A person who says they want to marry you at a time that is not now, or is not ready to actively start planning a wedding now to marry you at that later point, is trying to come up with excuses for you to stay while they figure out if they really *do* want to marry you. A person who does this and then moves away and doesn't tell you or explain why is a disaster, and you came out of this the better for not having actually married him. Getting in contact with him again now does nothing to guarantee that you're going to get an honest answer about this; if he was going to give you an honest answer, he would have done that when it happened.

But I think you know this. You're living with not knowing, and you're not doing great at that, and this isn't your most sensible self coming up with this plan, it seems like. I'm not intending this as an insult--I've been there. I know that therapy is a pat response, but learning to live with things like this having happened is a thing that therapy or counseling can do really good things for. There's no outcome of this that leads to you actually knowing for sure what happened and you feel better about it forever, so what do you do about the doubt now that it's permanent? Closure can't be a thing you can only get from other people; sometimes you have to make your own, and it can help to work with a professional on that.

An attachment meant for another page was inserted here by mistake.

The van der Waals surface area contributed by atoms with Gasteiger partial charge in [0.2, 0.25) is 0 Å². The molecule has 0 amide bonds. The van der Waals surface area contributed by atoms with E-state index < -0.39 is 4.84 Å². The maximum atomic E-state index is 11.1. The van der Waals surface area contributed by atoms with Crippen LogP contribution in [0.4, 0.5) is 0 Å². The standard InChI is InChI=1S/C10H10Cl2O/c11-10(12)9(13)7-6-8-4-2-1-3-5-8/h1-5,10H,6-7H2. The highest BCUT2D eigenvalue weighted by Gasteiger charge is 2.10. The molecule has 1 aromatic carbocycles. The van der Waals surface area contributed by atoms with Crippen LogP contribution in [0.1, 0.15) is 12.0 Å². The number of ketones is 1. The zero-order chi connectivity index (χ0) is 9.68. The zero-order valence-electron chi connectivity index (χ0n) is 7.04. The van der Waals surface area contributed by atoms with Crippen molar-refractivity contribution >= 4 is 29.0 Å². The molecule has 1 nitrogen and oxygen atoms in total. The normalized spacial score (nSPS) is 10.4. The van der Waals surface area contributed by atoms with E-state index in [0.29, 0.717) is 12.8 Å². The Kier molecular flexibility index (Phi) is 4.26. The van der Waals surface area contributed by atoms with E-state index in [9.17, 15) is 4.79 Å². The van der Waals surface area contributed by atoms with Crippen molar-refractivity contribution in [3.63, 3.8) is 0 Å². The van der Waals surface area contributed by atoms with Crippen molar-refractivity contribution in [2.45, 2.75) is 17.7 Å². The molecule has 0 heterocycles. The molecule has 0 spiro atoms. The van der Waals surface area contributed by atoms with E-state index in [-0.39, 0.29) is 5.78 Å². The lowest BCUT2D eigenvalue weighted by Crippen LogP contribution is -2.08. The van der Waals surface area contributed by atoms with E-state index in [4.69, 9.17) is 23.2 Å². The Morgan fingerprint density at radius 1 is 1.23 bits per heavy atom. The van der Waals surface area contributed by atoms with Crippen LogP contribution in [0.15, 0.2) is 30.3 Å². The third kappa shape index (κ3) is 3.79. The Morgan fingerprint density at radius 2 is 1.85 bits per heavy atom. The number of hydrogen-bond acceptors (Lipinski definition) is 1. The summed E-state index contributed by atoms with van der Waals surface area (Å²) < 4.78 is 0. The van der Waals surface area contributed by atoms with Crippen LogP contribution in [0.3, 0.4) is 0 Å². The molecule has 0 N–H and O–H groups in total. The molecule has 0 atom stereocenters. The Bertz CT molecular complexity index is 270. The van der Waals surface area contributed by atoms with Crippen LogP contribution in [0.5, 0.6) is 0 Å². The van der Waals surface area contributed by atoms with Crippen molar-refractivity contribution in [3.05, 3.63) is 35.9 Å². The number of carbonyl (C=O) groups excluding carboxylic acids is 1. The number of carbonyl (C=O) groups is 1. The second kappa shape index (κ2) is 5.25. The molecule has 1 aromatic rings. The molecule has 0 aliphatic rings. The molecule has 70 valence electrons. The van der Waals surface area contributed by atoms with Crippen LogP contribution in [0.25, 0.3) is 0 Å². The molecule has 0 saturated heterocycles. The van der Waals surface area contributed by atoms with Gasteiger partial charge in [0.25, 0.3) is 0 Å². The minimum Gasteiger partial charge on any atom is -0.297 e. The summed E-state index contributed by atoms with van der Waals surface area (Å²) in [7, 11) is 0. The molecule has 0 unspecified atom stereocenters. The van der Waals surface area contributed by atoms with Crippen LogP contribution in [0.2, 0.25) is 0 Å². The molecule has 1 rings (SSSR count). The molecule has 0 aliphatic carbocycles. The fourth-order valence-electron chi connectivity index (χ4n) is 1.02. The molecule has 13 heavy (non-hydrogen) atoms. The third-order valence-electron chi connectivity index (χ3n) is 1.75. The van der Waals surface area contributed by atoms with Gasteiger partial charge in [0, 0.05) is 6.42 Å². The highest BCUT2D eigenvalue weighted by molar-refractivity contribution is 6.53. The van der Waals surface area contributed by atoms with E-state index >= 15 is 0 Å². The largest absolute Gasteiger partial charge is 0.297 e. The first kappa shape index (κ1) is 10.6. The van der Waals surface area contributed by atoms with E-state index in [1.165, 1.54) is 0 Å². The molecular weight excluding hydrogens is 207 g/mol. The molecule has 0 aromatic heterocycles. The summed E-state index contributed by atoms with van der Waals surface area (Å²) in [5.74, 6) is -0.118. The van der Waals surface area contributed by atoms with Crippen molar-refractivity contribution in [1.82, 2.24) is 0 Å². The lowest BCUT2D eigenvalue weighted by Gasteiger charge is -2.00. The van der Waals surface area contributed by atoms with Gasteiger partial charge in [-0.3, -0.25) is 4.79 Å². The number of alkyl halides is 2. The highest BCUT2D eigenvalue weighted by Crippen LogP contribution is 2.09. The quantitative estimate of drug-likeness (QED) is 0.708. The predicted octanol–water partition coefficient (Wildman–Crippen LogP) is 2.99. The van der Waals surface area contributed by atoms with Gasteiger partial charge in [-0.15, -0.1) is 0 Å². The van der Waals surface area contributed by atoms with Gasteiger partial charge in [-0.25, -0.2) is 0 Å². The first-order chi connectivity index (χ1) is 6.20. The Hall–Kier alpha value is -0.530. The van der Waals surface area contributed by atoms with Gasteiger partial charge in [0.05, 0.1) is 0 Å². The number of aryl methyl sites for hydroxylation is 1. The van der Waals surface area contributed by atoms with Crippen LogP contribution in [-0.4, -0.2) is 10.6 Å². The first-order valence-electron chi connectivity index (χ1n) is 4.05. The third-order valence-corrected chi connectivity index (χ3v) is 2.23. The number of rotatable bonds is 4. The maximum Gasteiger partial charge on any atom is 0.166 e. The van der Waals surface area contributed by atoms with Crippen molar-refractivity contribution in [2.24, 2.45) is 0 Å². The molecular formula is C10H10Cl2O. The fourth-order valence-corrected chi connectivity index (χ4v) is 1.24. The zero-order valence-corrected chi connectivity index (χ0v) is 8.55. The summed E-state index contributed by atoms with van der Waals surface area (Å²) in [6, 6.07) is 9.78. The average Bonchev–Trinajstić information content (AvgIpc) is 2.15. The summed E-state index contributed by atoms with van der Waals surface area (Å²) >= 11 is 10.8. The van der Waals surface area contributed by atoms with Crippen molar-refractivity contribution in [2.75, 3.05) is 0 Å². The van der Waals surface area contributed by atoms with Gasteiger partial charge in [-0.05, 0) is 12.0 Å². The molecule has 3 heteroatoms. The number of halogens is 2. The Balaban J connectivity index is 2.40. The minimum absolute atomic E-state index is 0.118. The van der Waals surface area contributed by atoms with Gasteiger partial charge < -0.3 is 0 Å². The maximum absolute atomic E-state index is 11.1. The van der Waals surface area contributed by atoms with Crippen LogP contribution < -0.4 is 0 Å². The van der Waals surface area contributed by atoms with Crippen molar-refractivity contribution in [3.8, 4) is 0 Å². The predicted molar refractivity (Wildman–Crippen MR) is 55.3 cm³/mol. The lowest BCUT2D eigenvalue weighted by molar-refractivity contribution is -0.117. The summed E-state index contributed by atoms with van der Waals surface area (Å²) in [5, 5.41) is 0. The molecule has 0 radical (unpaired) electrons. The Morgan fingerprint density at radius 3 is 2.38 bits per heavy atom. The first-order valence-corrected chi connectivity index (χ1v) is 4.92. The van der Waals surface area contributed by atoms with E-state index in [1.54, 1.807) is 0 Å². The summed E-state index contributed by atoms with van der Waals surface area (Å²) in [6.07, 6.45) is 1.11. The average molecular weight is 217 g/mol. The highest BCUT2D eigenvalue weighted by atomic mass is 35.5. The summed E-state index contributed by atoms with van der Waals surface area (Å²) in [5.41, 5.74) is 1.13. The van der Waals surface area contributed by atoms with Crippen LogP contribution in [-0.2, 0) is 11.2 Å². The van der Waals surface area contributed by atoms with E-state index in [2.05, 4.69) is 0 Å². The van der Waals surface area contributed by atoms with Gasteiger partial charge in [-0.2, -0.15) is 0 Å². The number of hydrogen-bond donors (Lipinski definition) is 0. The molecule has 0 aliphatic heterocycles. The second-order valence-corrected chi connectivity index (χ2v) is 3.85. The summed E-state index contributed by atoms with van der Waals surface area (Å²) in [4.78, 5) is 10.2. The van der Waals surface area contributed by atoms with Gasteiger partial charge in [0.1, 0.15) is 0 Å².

posted by Sequence at 9:44 AM on December 9, 2018 [5 favorites]

There are ways to rid yourself of this longing and heartach and they do NOT include contacting someone flakey that lied and abandoned you.